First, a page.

The Currents of Space (Page 12)

One could therefore use a hospital to go from Upper City to Lower City and avoid in that manner the use of the large freight elevators with their slow movements and overattentive operators. For a native to do so was thoroughly illegal, of course, but the added crime was a pinprick to those already guilty of assaulting patrollers.

They stepped out upon the lower level. The stark aseptic walls were there still, but they had a faintly haggard appearance as though they were less often scrubbed. The upholstered benches that lined the corridors on the upper level were gone. Most of all there was the uneasy babble of a waiting room filled with wary men and frightened women. A single attendant was attempting to make sense out of the mess, and succeeding poorly.

She was snapping at a stubbled oldster who pleated and unpleated the wrinkled knee of his raveling trousers and who answered all questions in an apologetic monotone.

"Exactly what is your complaint?… How long have you had these pains?… Ever been to the hospital before?.. Now look, you people can’t expect to bother us over every little thing. You sit down and the doctor will look at you and give you more medicine."

She cried shrilly, "Next!" then muttered something to herself as she looked at the large timepiece on the wall.

Terens, Valona and Elk were edging cautiously through the crowd. Valona, as though the presence of fellow Florinians had freed her tongue of paralysis, was whispering intensely.

"I had to come, Townman. I was so worried about Rik. I thought you wouldn’t bring him back and-"

"How did you get to Upper City, anyway?" demanded Terens over his shoulder, as he shoved unresisting natives to either side.

"I followed you and saw you go up the freight elevator. When it came down I said I was with you and he took me up."

"Just like that."

"I shook him a little."

"Imps of Sark," groaned Terens.

"I had to," explained Valona miserably. "Then I saw the patrollers pointing out a building to you. I waited till they were gone and went there too. Only I didn’t dare go inside. I didn’t know what to do so I sort of hid until I saw you coming out with the patroller stopping-"

"You people there!" It was the sharp, impatient voice of the receptionist. She was standing now, and the hard rapping of her metal stylus on the cementalloy desk top dominated the gathering and reduced them to a hard-breathing silence.

"Those people trying to leave. Come here. You cannot leave without being examined. There’ll be no evading work-days with pretended sick calls. Come back here!"

But the three were out in the half shadow of Lower City. There were the smells and noise of what the Sarkites called the Native Quarter about them and the upper level was once more only a roof above them. But however relieved Valona and 13.1k might feel at being away from the oppressive richness of Sarkite surroundings, Terens felt no lifting of anxiety. They had gone too far and henceforth there might be no safety anywhere.

The thought was still passing through his turbulent mind when Rik called, "Look!"

Terens felt salt in his throat.

It was perhaps the most frightening sight the natives of the Lower City could see. It was like a giant bird floating down through one of the openings in the Upper City. It shut off the sun and deepened the ominous gloom of that portion of the City. But it wasn’t a bird. It was one of the armed ground-cars of the patrollers.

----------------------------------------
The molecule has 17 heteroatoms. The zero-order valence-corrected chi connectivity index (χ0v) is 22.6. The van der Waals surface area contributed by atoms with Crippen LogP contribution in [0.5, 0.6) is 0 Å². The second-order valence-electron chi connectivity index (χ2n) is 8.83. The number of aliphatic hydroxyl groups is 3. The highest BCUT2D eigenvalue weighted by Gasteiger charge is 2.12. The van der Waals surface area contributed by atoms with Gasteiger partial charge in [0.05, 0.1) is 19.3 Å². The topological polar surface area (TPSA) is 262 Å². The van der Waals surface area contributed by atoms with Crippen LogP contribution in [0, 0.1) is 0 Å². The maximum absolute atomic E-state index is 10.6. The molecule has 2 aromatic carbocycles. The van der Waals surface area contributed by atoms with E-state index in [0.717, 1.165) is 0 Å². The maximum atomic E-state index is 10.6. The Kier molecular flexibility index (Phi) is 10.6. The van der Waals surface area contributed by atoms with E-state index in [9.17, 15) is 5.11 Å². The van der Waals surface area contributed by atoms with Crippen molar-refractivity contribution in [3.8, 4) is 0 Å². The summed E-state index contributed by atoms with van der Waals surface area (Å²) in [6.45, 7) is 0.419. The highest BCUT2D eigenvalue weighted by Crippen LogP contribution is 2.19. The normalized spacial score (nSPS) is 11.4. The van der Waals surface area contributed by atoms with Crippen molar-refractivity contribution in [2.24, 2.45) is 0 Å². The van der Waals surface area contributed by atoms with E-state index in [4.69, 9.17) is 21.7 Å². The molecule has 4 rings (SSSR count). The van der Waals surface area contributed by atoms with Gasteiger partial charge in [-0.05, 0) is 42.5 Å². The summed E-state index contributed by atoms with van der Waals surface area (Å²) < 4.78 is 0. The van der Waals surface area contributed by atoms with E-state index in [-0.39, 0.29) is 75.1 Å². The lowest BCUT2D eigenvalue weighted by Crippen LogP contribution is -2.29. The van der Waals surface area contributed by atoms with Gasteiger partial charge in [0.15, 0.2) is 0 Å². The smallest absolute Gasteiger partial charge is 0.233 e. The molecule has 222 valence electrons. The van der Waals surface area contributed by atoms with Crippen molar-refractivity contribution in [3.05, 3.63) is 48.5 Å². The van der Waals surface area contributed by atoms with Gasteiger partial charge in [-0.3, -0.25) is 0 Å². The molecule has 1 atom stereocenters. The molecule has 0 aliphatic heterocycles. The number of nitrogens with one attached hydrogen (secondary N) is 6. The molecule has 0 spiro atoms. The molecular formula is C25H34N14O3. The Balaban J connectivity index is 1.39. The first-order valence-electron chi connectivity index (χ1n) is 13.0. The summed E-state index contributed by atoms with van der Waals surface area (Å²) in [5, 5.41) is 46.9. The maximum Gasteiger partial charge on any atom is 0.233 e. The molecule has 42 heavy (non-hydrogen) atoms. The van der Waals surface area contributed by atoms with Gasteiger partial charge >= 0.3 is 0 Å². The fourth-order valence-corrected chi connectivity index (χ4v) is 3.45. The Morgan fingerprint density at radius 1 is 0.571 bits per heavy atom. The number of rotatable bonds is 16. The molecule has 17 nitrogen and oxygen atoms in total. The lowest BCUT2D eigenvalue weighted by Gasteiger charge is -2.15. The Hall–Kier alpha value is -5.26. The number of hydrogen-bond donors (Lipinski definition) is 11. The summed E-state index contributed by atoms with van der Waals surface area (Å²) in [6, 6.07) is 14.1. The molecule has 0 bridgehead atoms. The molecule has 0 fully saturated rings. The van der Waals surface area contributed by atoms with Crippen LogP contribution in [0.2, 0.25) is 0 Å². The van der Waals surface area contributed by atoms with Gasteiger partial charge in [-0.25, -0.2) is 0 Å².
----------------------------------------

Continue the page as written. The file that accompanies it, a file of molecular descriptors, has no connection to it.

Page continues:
Natives yelled and began running. They might have no specific reason to fear, but they scattered anyway. One man, nearly in the path of the car, stepped aside reluctantly. He had been hurrying on his way, intent on some business of his own, when the shadow caught him. He looked about him, a rock of calm in the wildness. He was of medium height, but almost grotesquely broad across the shoulders. One of his shirt sleeves was slit down its length, revealing an arm like another man’s thigh.

Terens was hesitating, and Rik and Valona could do nothing without him. The Townman’s inner uncertainty had mounted to a fever. If they ran, where could they go? If they remained where they were, what would they do? There was a chance that the patrollers were after others altogether, but with a patroller unconscious on the library floor through their act, the chances of that were negligible.

The broad man was approaching at a heavy half trot. For a moment he paused in passing them, as though with uncertainty. He said in a conversational voice, "Khorov’s bakery is second left, beyond the laundry."

He veered back.

Terens said, "Come on."

He was sweating freely as he ran. Through the uproar, he heard the barking orders that came naturally to patroller throats. He threw one look over his shoulder. A half dozen of them were piling out of the ground-car, fanning out. They would have no trouble, he knew. In his damned Townman’s uniform, he was as conspicuous as one of the pillars supporting the Upper City.

Two of the patrollers were running in the right direction. He didn’t know whether or not they had seen him, but that didn’t matter. Both collided with the broad man who had just spoken to Terens. All three were close enough for Terens to hear the broad man’s hoarse bellow and the patrollers’ sharp cursing. Terens herded Valona and Elk around the corner.

Khorov’s bakery was named as such by an almost defaced "worm" of crawling illuminated plastic, broken in half a dozen places, and was made unmistakable by the wonderful odor that filtered through its open door. There was nothing to do but enter, and they did.

An old man looked out from the inner room within which they

could see the flour-obscured gleam of the radar furnaces. He had no chance to ask their business.

Terens began, "A broad man-" He was holding his arms apart in illustration, and the cries of "Patrollers! Patrollers!" began to be heard outside.